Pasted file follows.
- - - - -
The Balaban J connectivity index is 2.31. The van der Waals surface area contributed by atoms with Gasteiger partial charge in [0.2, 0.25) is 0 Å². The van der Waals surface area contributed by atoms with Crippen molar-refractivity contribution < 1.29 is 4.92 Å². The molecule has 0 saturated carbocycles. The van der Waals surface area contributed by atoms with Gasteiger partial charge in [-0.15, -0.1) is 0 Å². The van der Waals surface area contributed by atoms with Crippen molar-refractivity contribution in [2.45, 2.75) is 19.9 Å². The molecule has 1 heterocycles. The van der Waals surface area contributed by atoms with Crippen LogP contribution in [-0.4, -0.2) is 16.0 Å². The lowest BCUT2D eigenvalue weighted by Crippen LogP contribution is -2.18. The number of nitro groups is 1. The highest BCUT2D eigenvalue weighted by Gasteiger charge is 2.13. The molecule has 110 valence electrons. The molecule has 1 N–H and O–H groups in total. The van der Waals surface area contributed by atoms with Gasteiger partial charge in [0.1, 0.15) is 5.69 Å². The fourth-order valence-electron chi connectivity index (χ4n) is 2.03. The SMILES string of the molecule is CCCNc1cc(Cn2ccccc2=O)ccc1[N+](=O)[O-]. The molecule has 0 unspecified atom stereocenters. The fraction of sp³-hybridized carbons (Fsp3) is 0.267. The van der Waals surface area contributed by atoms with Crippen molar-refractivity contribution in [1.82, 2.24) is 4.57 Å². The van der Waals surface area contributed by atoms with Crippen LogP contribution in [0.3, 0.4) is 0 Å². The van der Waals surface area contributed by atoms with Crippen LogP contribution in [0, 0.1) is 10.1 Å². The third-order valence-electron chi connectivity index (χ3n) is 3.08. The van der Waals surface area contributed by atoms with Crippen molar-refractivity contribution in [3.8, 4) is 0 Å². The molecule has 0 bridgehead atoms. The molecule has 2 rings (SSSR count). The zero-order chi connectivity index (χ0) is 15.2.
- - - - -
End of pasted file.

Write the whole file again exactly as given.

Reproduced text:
The Balaban J connectivity index is 2.31. The van der Waals surface area contributed by atoms with Gasteiger partial charge in [0.2, 0.25) is 0 Å². The van der Waals surface area contributed by atoms with Crippen molar-refractivity contribution < 1.29 is 4.92 Å². The molecule has 0 saturated carbocycles. The van der Waals surface area contributed by atoms with Gasteiger partial charge in [-0.15, -0.1) is 0 Å². The van der Waals surface area contributed by atoms with Crippen molar-refractivity contribution in [2.45, 2.75) is 19.9 Å². The molecule has 1 heterocycles. The van der Waals surface area contributed by atoms with Crippen LogP contribution in [-0.4, -0.2) is 16.0 Å². The lowest BCUT2D eigenvalue weighted by Crippen LogP contribution is -2.18. The number of nitro groups is 1. The highest BCUT2D eigenvalue weighted by Gasteiger charge is 2.13. The molecule has 110 valence electrons. The molecule has 1 N–H and O–H groups in total. The van der Waals surface area contributed by atoms with Gasteiger partial charge in [0.1, 0.15) is 5.69 Å². The fourth-order valence-electron chi connectivity index (χ4n) is 2.03. The SMILES string of the molecule is CCCNc1cc(Cn2ccccc2=O)ccc1[N+](=O)[O-]. The molecule has 0 unspecified atom stereocenters. The fraction of sp³-hybridized carbons (Fsp3) is 0.267. The van der Waals surface area contributed by atoms with Crippen molar-refractivity contribution in [1.82, 2.24) is 4.57 Å². The van der Waals surface area contributed by atoms with Crippen LogP contribution in [0.3, 0.4) is 0 Å². The van der Waals surface area contributed by atoms with Crippen LogP contribution in [0, 0.1) is 10.1 Å². The third-order valence-electron chi connectivity index (χ3n) is 3.08. The van der Waals surface area contributed by atoms with Crippen molar-refractivity contribution in [3.8, 4) is 0 Å². The molecule has 0 bridgehead atoms. The molecule has 2 rings (SSSR count). The zero-order chi connectivity index (χ0) is 15.2.